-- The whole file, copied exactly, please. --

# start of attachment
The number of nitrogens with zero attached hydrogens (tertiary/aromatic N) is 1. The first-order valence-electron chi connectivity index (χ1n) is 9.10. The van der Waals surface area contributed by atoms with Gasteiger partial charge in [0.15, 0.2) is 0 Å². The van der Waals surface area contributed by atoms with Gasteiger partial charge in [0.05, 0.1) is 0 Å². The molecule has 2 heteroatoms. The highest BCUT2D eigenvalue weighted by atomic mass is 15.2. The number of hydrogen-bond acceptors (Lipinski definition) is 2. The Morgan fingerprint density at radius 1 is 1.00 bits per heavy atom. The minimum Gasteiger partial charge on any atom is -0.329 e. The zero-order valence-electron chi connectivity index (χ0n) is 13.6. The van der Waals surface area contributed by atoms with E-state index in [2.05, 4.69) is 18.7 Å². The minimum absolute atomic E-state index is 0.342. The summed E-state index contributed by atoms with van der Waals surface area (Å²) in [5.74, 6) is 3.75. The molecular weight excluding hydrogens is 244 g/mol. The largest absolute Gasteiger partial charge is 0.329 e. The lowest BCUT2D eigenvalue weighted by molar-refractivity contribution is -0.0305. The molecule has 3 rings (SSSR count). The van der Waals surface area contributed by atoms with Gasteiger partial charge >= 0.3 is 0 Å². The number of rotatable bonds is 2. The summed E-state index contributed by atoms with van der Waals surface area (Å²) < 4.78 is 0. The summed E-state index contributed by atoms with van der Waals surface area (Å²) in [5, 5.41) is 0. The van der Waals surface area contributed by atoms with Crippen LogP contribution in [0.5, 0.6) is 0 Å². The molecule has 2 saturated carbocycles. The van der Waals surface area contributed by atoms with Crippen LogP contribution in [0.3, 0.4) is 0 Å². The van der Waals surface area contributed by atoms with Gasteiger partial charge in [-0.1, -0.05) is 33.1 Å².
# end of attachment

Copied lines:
The number of nitrogens with zero attached hydrogens (tertiary/aromatic N) is 1. The first-order valence-electron chi connectivity index (χ1n) is 9.10. The van der Waals surface area contributed by atoms with Gasteiger partial charge in [0.15, 0.2) is 0 Å². The van der Waals surface area contributed by atoms with Gasteiger partial charge in [0.05, 0.1) is 0 Å². The molecule has 2 heteroatoms. The highest BCUT2D eigenvalue weighted by atomic mass is 15.2. The number of hydrogen-bond acceptors (Lipinski definition) is 2. The Morgan fingerprint density at radius 1 is 1.00 bits per heavy atom. The minimum Gasteiger partial charge on any atom is -0.329 e. The zero-order valence-electron chi connectivity index (χ0n) is 13.6. The van der Waals surface area contributed by atoms with E-state index in [2.05, 4.69) is 18.7 Å². The minimum absolute atomic E-state index is 0.342. The summed E-state index contributed by atoms with van der Waals surface area (Å²) in [5.74, 6) is 3.75. The molecular weight excluding hydrogens is 244 g/mol. The largest absolute Gasteiger partial charge is 0.329 e. The lowest BCUT2D eigenvalue weighted by molar-refractivity contribution is -0.0305. The molecule has 3 rings (SSSR count). The van der Waals surface area contributed by atoms with Gasteiger partial charge >= 0.3 is 0 Å². The number of rotatable bonds is 2. The summed E-state index contributed by atoms with van der Waals surface area (Å²) < 4.78 is 0. The summed E-state index contributed by atoms with van der Waals surface area (Å²) in [5, 5.41) is 0. The van der Waals surface area contributed by atoms with Crippen LogP contribution in [0.5, 0.6) is 0 Å². The molecule has 2 saturated carbocycles. The van der Waals surface area contributed by atoms with Crippen LogP contribution in [0.3, 0.4) is 0 Å². The van der Waals surface area contributed by atoms with Gasteiger partial charge in [-0.1, -0.05) is 33.1 Å².